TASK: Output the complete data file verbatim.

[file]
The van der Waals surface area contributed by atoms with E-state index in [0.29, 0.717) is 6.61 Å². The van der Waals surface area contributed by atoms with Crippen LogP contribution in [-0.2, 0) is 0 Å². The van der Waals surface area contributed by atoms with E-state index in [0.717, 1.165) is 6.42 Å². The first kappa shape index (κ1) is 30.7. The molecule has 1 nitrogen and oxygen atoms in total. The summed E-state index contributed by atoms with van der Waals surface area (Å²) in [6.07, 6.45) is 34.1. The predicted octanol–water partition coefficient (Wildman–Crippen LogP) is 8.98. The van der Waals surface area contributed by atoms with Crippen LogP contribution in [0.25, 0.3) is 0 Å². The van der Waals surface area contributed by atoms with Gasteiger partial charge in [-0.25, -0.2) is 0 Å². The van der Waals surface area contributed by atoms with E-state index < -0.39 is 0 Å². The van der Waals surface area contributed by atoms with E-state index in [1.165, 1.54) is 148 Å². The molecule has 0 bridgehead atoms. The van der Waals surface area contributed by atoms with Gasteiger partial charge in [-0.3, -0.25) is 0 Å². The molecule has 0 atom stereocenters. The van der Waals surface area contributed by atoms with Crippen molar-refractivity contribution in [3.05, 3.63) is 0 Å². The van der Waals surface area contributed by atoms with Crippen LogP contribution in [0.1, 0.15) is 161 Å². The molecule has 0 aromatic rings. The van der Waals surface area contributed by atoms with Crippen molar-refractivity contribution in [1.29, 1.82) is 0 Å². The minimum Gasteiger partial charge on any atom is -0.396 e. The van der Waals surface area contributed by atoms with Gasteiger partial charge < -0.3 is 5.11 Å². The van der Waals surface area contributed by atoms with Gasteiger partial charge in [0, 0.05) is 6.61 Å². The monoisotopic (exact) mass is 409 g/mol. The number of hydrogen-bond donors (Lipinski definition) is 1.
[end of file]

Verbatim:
The van der Waals surface area contributed by atoms with E-state index in [0.29, 0.717) is 6.61 Å². The van der Waals surface area contributed by atoms with Crippen LogP contribution in [-0.2, 0) is 0 Å². The van der Waals surface area contributed by atoms with E-state index in [0.717, 1.165) is 6.42 Å². The first kappa shape index (κ1) is 30.7. The molecule has 1 nitrogen and oxygen atoms in total. The summed E-state index contributed by atoms with van der Waals surface area (Å²) in [6.07, 6.45) is 34.1. The predicted octanol–water partition coefficient (Wildman–Crippen LogP) is 8.98. The van der Waals surface area contributed by atoms with Crippen LogP contribution in [0.25, 0.3) is 0 Å². The van der Waals surface area contributed by atoms with Gasteiger partial charge in [-0.25, -0.2) is 0 Å². The van der Waals surface area contributed by atoms with E-state index < -0.39 is 0 Å². The van der Waals surface area contributed by atoms with E-state index in [1.165, 1.54) is 148 Å². The molecule has 0 bridgehead atoms. The van der Waals surface area contributed by atoms with Gasteiger partial charge in [-0.3, -0.25) is 0 Å². The molecule has 0 atom stereocenters. The van der Waals surface area contributed by atoms with Crippen molar-refractivity contribution in [3.05, 3.63) is 0 Å². The van der Waals surface area contributed by atoms with Crippen LogP contribution in [0.1, 0.15) is 161 Å². The molecule has 0 aromatic rings. The van der Waals surface area contributed by atoms with Crippen molar-refractivity contribution in [1.29, 1.82) is 0 Å². The minimum Gasteiger partial charge on any atom is -0.396 e. The van der Waals surface area contributed by atoms with Gasteiger partial charge < -0.3 is 5.11 Å². The van der Waals surface area contributed by atoms with Gasteiger partial charge in [0, 0.05) is 6.61 Å². The monoisotopic (exact) mass is 409 g/mol. The number of hydrogen-bond donors (Lipinski definition) is 1.